For more information about events underway and planned in Richmond, go to: firstname.lastname@example.org or richmondprogressivealliance.net website. For events in Mt. View go to mtviewtenantscoalition.org. Find out how successful resistance to rent gouging is done.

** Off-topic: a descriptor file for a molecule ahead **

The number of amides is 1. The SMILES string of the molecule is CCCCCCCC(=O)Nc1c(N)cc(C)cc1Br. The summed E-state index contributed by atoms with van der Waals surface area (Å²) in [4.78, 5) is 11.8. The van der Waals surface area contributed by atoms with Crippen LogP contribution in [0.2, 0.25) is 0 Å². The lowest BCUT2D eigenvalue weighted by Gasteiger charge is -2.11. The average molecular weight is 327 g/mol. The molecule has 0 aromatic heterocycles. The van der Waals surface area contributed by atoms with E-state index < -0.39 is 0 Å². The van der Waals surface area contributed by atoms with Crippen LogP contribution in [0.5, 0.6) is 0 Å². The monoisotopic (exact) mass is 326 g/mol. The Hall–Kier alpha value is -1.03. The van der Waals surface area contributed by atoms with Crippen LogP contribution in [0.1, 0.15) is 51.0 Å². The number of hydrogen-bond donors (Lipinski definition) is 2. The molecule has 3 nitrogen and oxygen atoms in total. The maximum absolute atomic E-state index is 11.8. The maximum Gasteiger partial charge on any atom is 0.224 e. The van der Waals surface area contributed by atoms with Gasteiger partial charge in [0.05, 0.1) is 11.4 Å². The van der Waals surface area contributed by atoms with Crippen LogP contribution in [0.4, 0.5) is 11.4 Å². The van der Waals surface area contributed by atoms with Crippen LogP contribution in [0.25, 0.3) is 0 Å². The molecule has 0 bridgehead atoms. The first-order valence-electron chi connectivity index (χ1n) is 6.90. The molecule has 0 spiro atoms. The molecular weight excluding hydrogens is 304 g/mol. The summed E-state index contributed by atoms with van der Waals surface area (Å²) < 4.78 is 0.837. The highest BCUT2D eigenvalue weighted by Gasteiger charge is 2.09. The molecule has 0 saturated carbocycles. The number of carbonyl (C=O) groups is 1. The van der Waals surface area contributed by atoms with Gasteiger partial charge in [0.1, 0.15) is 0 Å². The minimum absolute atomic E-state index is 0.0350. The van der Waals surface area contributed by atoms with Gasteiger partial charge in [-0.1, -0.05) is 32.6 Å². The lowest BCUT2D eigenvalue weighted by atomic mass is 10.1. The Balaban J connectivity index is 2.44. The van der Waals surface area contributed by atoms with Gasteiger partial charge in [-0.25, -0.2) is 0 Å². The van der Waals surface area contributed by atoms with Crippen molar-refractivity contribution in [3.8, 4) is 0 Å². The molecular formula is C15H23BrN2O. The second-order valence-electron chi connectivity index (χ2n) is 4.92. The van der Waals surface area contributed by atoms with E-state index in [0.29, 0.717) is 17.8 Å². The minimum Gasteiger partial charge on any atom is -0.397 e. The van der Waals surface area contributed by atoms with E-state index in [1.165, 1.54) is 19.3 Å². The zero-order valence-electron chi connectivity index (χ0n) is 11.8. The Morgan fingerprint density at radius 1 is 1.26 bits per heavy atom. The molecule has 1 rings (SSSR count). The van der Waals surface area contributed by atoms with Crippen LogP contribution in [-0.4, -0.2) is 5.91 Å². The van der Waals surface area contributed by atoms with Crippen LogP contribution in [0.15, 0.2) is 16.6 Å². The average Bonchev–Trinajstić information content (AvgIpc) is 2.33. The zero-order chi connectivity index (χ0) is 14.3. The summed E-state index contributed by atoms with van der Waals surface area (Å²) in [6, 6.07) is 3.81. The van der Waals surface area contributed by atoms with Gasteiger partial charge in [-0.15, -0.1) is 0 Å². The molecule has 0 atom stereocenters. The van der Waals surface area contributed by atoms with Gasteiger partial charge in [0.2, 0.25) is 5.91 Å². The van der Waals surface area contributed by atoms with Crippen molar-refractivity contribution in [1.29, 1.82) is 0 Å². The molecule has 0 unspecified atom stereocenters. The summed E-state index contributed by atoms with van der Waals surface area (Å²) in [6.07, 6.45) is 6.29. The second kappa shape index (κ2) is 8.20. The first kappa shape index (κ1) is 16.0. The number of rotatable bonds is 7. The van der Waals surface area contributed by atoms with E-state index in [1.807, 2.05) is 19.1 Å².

In today’s show host, Jack Rasmus , focuses on who is providing the big money behind US presidential candidates—Rubio, Cruz, Bush, Clinton, and Trump. The names of the big right wing donors behind the Republicans candidates are noted, where they’ve made their billions and how much they’ve contributed. How the Clinton’s have amassed more than $110 million in assets since 2001, including more than $100million in speaking fees. Hillary’s billionaire contributors. The legal corruption of the US election system is explained, including ‘dark money’ from 501 (c) groups that hide their contributors. (see his blog, jackrasmus.com, for a more detailed analysis of ‘billionaires behind the US election’). Jack then digresses to comment on the recent death this past week of the right wing ideologue, Supreme Court justice, Antonin Scalia, whose legacy includes advancing the corruption of the US electoral system from Citizens United case to restricting voting rights, and limits on civil liberties of minorities. At the ‘top of the show’ Jack reviews the major economic developments of the past week, including actions by central banks in the Eurozone, Japan and China; prospects for a ‘deal’ on global oil prices between Russia and Saudi Arabia; and the negotiations in Brussels in progress between the UK’s prime minister, David Cameron, and the European Union on the coming June 2016 UK election to decide whether to ‘exit’ the EU or not. Jack concludes the show with a review of his late 2015 predictions of the ‘fault lines’ in the global financial system in China, Europe, Emerging Markets, and the US, which now appear to be emerging as predicted. (see his blog, jackrasmus.com, for a free chapter from his book, ‘Systemic Fragility in the Global Economy’, on why China will likely be the locus of the next financial crisis).